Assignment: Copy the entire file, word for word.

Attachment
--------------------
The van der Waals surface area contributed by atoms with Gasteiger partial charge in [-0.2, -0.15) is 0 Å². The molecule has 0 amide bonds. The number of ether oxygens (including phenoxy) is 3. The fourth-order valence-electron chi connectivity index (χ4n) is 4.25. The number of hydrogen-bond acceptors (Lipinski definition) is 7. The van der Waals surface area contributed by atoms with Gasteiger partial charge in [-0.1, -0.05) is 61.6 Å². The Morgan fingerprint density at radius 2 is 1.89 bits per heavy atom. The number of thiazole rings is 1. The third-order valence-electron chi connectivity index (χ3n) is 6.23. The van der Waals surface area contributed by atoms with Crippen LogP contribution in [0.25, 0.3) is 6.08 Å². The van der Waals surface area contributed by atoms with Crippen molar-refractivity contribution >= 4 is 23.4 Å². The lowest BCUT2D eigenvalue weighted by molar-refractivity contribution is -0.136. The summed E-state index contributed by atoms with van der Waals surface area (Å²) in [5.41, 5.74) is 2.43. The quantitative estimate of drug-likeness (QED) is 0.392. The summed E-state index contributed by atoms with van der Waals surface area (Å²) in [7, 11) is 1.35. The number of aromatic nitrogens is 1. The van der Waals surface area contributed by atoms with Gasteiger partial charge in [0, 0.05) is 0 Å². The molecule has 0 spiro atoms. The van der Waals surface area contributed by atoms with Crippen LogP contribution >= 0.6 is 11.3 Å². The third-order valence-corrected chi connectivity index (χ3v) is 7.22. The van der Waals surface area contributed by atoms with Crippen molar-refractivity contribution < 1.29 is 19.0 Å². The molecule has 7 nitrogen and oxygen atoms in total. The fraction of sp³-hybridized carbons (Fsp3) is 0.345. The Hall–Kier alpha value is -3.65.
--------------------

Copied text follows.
The van der Waals surface area contributed by atoms with Gasteiger partial charge in [-0.2, -0.15) is 0 Å². The molecule has 0 amide bonds. The number of ether oxygens (including phenoxy) is 3. The fourth-order valence-electron chi connectivity index (χ4n) is 4.25. The number of hydrogen-bond acceptors (Lipinski definition) is 7. The van der Waals surface area contributed by atoms with Gasteiger partial charge in [-0.1, -0.05) is 61.6 Å². The Morgan fingerprint density at radius 2 is 1.89 bits per heavy atom. The number of thiazole rings is 1. The third-order valence-electron chi connectivity index (χ3n) is 6.23. The van der Waals surface area contributed by atoms with Crippen LogP contribution in [0.25, 0.3) is 6.08 Å². The van der Waals surface area contributed by atoms with Crippen molar-refractivity contribution >= 4 is 23.4 Å². The lowest BCUT2D eigenvalue weighted by molar-refractivity contribution is -0.136. The summed E-state index contributed by atoms with van der Waals surface area (Å²) in [5.41, 5.74) is 2.43. The quantitative estimate of drug-likeness (QED) is 0.392. The summed E-state index contributed by atoms with van der Waals surface area (Å²) in [7, 11) is 1.35. The number of aromatic nitrogens is 1. The van der Waals surface area contributed by atoms with Gasteiger partial charge in [0, 0.05) is 0 Å². The molecule has 0 spiro atoms. The van der Waals surface area contributed by atoms with Crippen LogP contribution >= 0.6 is 11.3 Å². The third-order valence-corrected chi connectivity index (χ3v) is 7.22. The van der Waals surface area contributed by atoms with Crippen molar-refractivity contribution < 1.29 is 19.0 Å². The molecule has 7 nitrogen and oxygen atoms in total. The fraction of sp³-hybridized carbons (Fsp3) is 0.345. The Hall–Kier alpha value is -3.65.